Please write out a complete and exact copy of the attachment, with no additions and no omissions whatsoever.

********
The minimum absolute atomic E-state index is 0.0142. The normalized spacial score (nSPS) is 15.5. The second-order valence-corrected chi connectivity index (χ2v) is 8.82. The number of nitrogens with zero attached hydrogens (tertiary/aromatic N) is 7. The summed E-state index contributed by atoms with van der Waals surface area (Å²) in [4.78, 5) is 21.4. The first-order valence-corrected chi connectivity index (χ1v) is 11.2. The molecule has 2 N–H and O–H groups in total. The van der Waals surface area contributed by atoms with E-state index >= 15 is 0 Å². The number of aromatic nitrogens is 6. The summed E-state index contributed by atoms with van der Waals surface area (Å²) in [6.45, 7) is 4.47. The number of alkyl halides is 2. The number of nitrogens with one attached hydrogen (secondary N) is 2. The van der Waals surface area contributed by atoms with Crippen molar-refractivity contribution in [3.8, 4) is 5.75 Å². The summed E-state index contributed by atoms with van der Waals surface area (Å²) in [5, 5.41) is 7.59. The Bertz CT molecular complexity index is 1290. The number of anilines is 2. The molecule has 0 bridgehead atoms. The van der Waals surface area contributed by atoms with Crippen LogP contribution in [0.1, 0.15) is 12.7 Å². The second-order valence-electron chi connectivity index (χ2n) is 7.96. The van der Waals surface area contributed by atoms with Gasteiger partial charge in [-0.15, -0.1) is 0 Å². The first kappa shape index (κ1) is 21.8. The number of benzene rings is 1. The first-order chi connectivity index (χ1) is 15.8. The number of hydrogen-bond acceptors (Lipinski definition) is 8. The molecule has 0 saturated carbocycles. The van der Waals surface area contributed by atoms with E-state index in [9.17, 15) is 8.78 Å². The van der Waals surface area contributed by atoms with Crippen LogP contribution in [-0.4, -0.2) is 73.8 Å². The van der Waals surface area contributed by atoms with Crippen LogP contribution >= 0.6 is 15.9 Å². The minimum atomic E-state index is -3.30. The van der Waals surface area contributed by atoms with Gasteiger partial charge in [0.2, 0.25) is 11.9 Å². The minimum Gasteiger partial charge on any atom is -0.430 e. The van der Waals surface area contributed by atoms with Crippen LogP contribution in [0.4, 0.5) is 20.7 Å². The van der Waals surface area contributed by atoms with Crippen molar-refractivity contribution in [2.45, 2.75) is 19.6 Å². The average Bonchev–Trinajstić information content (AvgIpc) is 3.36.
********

The minimum absolute atomic E-state index is 0.0142. The normalized spacial score (nSPS) is 15.5. The second-order valence-corrected chi connectivity index (χ2v) is 8.82. The number of nitrogens with zero attached hydrogens (tertiary/aromatic N) is 7. The summed E-state index contributed by atoms with van der Waals surface area (Å²) in [4.78, 5) is 21.4. The first-order valence-corrected chi connectivity index (χ1v) is 11.2. The molecule has 2 N–H and O–H groups in total. The van der Waals surface area contributed by atoms with E-state index >= 15 is 0 Å². The number of aromatic nitrogens is 6. The summed E-state index contributed by atoms with van der Waals surface area (Å²) in [6.45, 7) is 4.47. The number of alkyl halides is 2. The number of nitrogens with one attached hydrogen (secondary N) is 2. The van der Waals surface area contributed by atoms with Crippen molar-refractivity contribution in [3.8, 4) is 5.75 Å². The summed E-state index contributed by atoms with van der Waals surface area (Å²) in [5, 5.41) is 7.59. The Bertz CT molecular complexity index is 1290. The number of anilines is 2. The molecule has 0 bridgehead atoms. The van der Waals surface area contributed by atoms with Crippen LogP contribution in [0.1, 0.15) is 12.7 Å². The second-order valence-electron chi connectivity index (χ2n) is 7.96. The van der Waals surface area contributed by atoms with Gasteiger partial charge in [-0.15, -0.1) is 0 Å². The first kappa shape index (κ1) is 21.8. The number of benzene rings is 1. The first-order chi connectivity index (χ1) is 15.8. The number of hydrogen-bond acceptors (Lipinski definition) is 8. The molecule has 0 saturated carbocycles. The van der Waals surface area contributed by atoms with E-state index in [9.17, 15) is 8.78 Å². The van der Waals surface area contributed by atoms with Crippen LogP contribution in [-0.4, -0.2) is 73.8 Å². The van der Waals surface area contributed by atoms with Crippen LogP contribution >= 0.6 is 15.9 Å². The minimum atomic E-state index is -3.30. The van der Waals surface area contributed by atoms with Gasteiger partial charge in [0.2, 0.25) is 11.9 Å². The minimum Gasteiger partial charge on any atom is -0.430 e. The van der Waals surface area contributed by atoms with Crippen LogP contribution in [0.4, 0.5) is 20.7 Å². The van der Waals surface area contributed by atoms with Crippen molar-refractivity contribution in [2.45, 2.75) is 19.6 Å². The average Bonchev–Trinajstić information content (AvgIpc) is 3.36.